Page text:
square that circle?

CRISTINA ALESCI, CNN CORRESPONDENT: Well, they look completely tone deaf, right, because on the one hand they're saying they had an outstanding year

and they have to reward the CEO for it, but on the other hand, the company's clearly still grappling with the fallout of the BP oil spill in

2010. It's still grappling with low oil prices, and it's suspended its dividend. And the board knew before that the shareholders were not going

to be happy. This was communicated before they went ahead and decided to give him a 20 percent pay raise. So it is embarrassing and it's shocking.

Shocking also if you look at U.S. companies and what they've managed to do, the boards here, is really what they call shareholder management, which is

basically trying to foam the runway ahead of time for any of these kinds of contentious issues so they do not spill out into the public domain. We've

seen that happen here in the U.S. The risk for the corporate sector in the U.K. specifically is that if more and more companies take this kind of

action, regulators will step in and say, hey, hey, we have to do more on executive pay here.

QUEST: OK, we're running out of time, but just briefly, the issue of -- the BP chairman says they're going to take notice of this vote. Does that

mean that Dudley gets less next year?

ALESCI: It certainly would indicate that he would get less next year, but again, they're going to say it's tied to the performance, so we're going to

have to see what the company does over the next couple of months and into early next year.

[16:30:11] QUEST: Cristina Alesci with the BP story for us in New York, good to see you, Cristina, thank you very much.

As we continue, it's a huge moment in American politics tonight. Preparing for the Brooklyn/New York debate, which takes place between Hillary Clinton

and Bernie Sanders. We'll have a preview and we'll also talk about the search for delegates and why and how that's under way. It's QUEST MEANS

BUSINESS and we're live at the IMF in Washington, good evening.


QUEST: Hello, I'm Richard Quest. There's more QUEST MEANS BUSINESS from Washington in a moment. When the Democrats prepare for their final debate

before New Yorkers vote. The OECD secretary calls on Panama to be more transparent. Hopefully you'll hear him this program before the top of the

hour. Before all of that, this is CNN, and on this network the news, it always comes first.

Two years ago, the militant group Boko Haram abducted more than 270 girls from a school in Chibok, Nigeria. On Wednesday, CNN showed a proof of life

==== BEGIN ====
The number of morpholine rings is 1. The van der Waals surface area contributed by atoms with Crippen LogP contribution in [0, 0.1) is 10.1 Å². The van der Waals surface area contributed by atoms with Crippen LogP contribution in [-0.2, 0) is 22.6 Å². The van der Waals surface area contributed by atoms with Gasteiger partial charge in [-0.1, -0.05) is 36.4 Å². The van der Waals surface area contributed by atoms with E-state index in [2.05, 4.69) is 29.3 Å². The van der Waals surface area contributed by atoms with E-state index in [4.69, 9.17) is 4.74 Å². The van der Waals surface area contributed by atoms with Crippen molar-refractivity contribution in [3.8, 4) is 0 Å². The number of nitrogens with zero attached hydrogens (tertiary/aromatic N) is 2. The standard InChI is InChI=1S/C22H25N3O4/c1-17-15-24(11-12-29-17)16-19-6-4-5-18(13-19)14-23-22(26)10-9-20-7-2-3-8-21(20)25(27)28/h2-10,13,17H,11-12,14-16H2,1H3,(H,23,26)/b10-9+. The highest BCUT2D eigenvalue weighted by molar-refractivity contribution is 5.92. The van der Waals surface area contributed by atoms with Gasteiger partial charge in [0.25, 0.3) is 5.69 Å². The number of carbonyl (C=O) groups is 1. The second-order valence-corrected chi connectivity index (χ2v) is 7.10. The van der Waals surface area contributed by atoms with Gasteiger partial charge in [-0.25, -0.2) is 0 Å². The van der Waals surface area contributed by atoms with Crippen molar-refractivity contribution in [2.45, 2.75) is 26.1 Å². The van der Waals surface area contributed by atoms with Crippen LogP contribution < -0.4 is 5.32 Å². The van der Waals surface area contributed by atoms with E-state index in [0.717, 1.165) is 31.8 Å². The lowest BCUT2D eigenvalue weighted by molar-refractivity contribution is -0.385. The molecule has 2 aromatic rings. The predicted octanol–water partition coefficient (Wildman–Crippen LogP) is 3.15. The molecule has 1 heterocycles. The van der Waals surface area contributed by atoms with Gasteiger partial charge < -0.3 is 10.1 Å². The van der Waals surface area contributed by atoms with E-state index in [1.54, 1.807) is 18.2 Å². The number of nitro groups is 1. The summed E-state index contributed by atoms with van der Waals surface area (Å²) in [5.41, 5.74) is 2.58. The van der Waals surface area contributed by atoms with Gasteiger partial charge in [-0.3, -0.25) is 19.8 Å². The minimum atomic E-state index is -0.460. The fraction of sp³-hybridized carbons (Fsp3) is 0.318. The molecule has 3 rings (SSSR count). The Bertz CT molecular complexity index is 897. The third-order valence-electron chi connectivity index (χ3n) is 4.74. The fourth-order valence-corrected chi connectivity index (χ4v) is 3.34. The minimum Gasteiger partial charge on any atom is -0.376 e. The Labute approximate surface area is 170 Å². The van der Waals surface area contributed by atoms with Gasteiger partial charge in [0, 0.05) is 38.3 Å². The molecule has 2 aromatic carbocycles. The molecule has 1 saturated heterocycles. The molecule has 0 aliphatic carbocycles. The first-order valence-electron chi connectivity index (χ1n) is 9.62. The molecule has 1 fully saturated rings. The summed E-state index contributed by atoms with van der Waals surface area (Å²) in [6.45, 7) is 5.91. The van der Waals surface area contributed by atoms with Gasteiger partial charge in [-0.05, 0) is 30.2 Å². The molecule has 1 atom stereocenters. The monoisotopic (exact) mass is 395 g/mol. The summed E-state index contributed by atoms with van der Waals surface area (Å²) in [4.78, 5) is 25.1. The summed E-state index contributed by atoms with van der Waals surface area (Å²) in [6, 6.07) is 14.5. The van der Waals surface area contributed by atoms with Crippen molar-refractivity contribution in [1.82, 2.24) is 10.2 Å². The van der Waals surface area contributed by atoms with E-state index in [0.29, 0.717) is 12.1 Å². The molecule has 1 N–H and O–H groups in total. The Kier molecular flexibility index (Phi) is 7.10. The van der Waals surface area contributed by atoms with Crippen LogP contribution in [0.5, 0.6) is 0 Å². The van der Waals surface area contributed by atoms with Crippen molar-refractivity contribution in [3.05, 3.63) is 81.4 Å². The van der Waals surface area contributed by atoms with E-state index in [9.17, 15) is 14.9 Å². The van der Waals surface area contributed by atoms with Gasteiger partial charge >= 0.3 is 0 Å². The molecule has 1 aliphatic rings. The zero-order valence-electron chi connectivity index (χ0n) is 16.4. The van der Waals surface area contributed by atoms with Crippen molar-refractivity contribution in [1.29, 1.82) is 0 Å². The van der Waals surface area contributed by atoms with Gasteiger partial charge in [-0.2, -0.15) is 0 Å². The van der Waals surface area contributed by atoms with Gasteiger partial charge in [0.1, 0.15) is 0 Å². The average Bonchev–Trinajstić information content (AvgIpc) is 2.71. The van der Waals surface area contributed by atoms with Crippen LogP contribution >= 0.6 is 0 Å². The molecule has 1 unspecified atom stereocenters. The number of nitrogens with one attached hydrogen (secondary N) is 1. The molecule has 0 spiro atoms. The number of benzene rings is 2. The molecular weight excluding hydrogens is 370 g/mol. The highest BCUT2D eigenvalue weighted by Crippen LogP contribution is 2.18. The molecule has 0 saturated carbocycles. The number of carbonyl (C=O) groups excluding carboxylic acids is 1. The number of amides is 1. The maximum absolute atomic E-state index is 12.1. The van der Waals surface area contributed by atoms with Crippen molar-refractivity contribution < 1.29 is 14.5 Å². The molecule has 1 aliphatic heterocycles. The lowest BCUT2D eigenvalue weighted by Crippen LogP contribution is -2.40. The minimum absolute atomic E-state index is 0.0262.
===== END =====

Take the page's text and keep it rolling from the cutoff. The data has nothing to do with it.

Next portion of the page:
video of some of the girls. The first ones obtained in years. Family members and government officials have been expressing hopes the girls can

be returned.

An earthquake has killed at least two people in Southern Japan. It's been followed by a string of aftershocks. So far, authorities say 19 homes have

been destroyed. Several people are injured, and more victims are buried in the rubble.

Brazil's Supreme Court has requested an extraordinary session for later today when it's expected to discuss a motion to block the impeachment vote

of President Dilma Rousseff. The Brazil's Attorney General filed the motion. It asks the court to rule on what he calls procedural

irregularities. The lower house expected to vote on impeachment on Sunday.

Airlines flying in and out of European Union will now share passengers details with authorities. It's known as the passenger name record or PNR,

as part of new efforts to thwart terror on the continent. It was approved by an overwhelming vote in Strasburg and comes in the wake of the attacks

in Brussels and Paris.

Egyptian authorities say a criminal act was behind the Metrojet crash in Sinai last year. The Russian plane took off from Sharm el-Sheikh. It was

brought down soon thereafter killing 224 people on board. Initially, Egypt had downplayed the possibility of terrorism despite Russian security

blaming the crash on a bomb.

[16:35:00] All five Democratic and Republican candidates for the U.S. presidency are making high-profile appearances in New York today. As time

runs out for them ahead of the state's crucial primary on Tuesday. Now sparks could fly this evening when Hillary Clinton faces off with Bernie

Sanders in debate on CNN now just hours away. As CNN's Joe Johns reports, policy differences have given way to personal attacks, as the Democratic